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Projecting batting average

0 votes
In the glossary, under principles and splits, it mentions that in 2010, "line drives fell for hits 72% of the time, groundballs fell for hits 23% of the time, and flyballs went for hits 14% of the time. However, those percentages are based off BABIP, which excludes homeruns from its calculation; if you include homeruns, the flyball percentage bounces up to 21% of the time".

So I've taken all qualified hitters for 2010, and basically tried to determine a projected batting average.  The formula is essentially [(# of LD * 72%) + (# of GB * 23%) + (# of FB * 21%)] / AB

Now obviously this will not match perfectly, but it should give a pretty good indication on how a hitter should have fared during the season.  My results were not even close.  For example, Josh Hamilton hit .359, but with my formula, it comes out to .273, almost a 9% difference.  I took the average of the qualified hitters averages for the entire league, and I got .273.  I took my average of expected batting average based on the figures above, and got .253.

Is there any reason for this on why it is so far off?  I was expecting results within a couple of percentage points.

 

Thanks
asked Dec 31, 2012 in Strategy by marcheese (4 points)

1 Answer

+1 vote
This formula is essentially creating an xBABIP, then converting it to an average.  If you look at Hamilton's batted ball splits that season, you'll see his GB and LD BABIP/AVG are about 50 points higher than average, but his FB AVG is double the league average.  If you take away half of his 65 flyball hits, you get an drop of 33/518 = 64 points in average, which is much closer to your number.  Luck is still greatly involved, so this is more of a projection tool than for retrospect.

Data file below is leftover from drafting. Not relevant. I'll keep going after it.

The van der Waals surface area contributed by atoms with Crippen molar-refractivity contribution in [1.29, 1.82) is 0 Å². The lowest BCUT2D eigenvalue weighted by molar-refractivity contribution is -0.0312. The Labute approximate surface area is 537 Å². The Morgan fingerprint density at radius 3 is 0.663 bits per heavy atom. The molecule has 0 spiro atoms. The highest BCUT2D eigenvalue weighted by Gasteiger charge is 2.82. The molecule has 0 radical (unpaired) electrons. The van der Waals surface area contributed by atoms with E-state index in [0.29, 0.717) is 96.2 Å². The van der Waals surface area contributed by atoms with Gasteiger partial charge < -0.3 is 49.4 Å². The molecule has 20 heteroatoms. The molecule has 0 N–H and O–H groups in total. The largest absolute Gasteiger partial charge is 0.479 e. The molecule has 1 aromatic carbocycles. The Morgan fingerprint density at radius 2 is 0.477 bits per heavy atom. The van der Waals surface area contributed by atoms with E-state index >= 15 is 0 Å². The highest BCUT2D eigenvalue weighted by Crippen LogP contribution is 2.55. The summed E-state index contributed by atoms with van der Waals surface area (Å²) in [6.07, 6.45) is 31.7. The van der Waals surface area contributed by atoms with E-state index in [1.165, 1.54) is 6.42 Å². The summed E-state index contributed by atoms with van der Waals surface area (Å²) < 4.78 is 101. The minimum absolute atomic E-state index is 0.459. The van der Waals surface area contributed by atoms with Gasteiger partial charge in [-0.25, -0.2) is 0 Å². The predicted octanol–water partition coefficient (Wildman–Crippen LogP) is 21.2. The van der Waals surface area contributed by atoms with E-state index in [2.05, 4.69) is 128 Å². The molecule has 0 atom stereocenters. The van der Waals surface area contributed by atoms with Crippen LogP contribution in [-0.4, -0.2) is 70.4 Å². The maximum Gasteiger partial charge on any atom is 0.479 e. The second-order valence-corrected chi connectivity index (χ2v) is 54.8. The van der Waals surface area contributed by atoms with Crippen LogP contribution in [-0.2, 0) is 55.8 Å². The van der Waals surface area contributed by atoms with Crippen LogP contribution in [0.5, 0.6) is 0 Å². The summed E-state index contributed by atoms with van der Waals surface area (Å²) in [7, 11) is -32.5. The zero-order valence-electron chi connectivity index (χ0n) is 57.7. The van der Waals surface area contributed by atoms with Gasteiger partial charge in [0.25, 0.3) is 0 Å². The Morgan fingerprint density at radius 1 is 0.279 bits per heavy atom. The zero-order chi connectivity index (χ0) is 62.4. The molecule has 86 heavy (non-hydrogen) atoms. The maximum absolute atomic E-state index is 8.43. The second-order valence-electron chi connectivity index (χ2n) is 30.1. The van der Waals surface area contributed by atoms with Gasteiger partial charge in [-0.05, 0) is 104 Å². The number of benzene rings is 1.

answered Dec 31, 2012 by LeeTro (318 points)
I understand what you're saying and it makes complete sense.  However, for the stat to read that "line drives fell for hits 72% of the time, groundballs fell for hits 23% of the time, and flyballs went for hits 14% of the time. However, those percentages are based off BABIP, which excludes homeruns from its calculation; if you include homeruns, the flyball percentage bounces up to 21% of the time", I'm assuming it's applied to the league as a whole, not each individual player.

Therefore, when looking at the entire league, both averages (actual average and the number I calculated) should come very close.  The actual number of hits landing for line drives, groundballs, etc, and computing an average directly relate, while BABIP should have no influence on what I'm trying to do.

I'm not sure what I'm saying is clear, but it's the best way I can explain it.

Essentially, the overall league average should match my league average calculation because it is using an actual number of hits.
Yeah I forgot to talk about the leaguewide stats.  Looks like the .210 average on flyballs is the problem.  When looking at the league stats, flyballs had an average of .236.  Using leaguewide batted ball totals with the new FB average, I get .256, only a point off the true average.  Bunts are left out of this equation, so those bring the average up to .259.  Since not all batted balls result in official at-bats (sac flies), removing those 1301 batted balls bring me to the correct .257 average.  Well, that was fun...
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